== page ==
It is well settled that a teacher may not seek the enforcement of a statutory right in the courts until the administrative procedures provided by law have been fully utilized and exhausted. Sanchez v. Board of Education, 68 N.M. 440, 362 P.2d 979. That decision pointed out that "[o]ne of the obvious purposes of the statute was to provide for a full and complete administrative procedure in event a teacher with tenure was dismissed." See, also, Stapleton v. Huff, 50 N.M. 208, 173 P.2d 612; Jones v. Board of School Directors, 55 N.M. 195, 230 P.2d 231.
Section 1(b), ch. 71, Laws 1955, authorizes an appeal to the state board only "after such hearing by the governing board * * *." An appeal may only be taken to the district court from an adverse decision of the state board. Section 1(c), ch. 71, Laws 1955. Absent a hearing before the governing board, neither the state board nor the district court has jurisdiction over any matter presented.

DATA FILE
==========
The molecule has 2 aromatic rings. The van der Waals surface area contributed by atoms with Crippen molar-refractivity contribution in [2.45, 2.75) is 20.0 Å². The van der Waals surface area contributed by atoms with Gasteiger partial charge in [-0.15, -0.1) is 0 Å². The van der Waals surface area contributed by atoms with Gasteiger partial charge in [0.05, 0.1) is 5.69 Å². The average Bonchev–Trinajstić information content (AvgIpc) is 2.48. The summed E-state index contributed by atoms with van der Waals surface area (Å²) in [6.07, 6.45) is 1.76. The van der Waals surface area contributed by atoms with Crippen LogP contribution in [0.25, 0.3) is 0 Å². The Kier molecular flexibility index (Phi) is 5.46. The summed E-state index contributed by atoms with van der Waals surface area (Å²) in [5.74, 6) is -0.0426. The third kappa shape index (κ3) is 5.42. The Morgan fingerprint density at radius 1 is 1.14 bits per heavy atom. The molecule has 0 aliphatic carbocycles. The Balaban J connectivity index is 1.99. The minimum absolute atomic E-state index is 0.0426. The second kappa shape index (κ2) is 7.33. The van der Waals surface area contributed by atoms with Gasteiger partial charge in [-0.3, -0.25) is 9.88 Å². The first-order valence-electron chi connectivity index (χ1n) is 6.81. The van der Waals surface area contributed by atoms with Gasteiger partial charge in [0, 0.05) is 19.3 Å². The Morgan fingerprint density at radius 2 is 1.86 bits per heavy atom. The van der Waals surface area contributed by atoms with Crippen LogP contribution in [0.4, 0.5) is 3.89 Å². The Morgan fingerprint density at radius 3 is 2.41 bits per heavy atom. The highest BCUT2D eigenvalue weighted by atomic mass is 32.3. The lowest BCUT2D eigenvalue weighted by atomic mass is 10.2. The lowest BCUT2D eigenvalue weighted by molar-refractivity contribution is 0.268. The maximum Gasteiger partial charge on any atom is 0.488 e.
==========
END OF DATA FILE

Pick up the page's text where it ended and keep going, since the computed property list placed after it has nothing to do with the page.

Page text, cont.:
The allegation that both the local board and the state board refused a hearing makes it plain that the teacher in this instance has failed to exhaust her administrative remedies. Mandamus was available as a remedy to test Mrs. Brown's right to a hearing before the governing board. Stapleton v. Huff, supra; Jones v. Board of School Directors, supra; Sanchez v. Board of Education, supra. Only a tenure teacher is entitled to a hearing upon written charges before her services can be terminated, § 1, ch. 71, Laws 1955, and the issue of whether Mrs. Brown had the required tenure so as to entitle her to a hearing before the governing board could be determined in the mandamus proceeding. Because it appears from the face of the pleading that Mrs. Brown had failed to pursue and exhaust her statutory remedies, it follows that the order of dismissal was proper. Jones v. Board of School Directors, supra.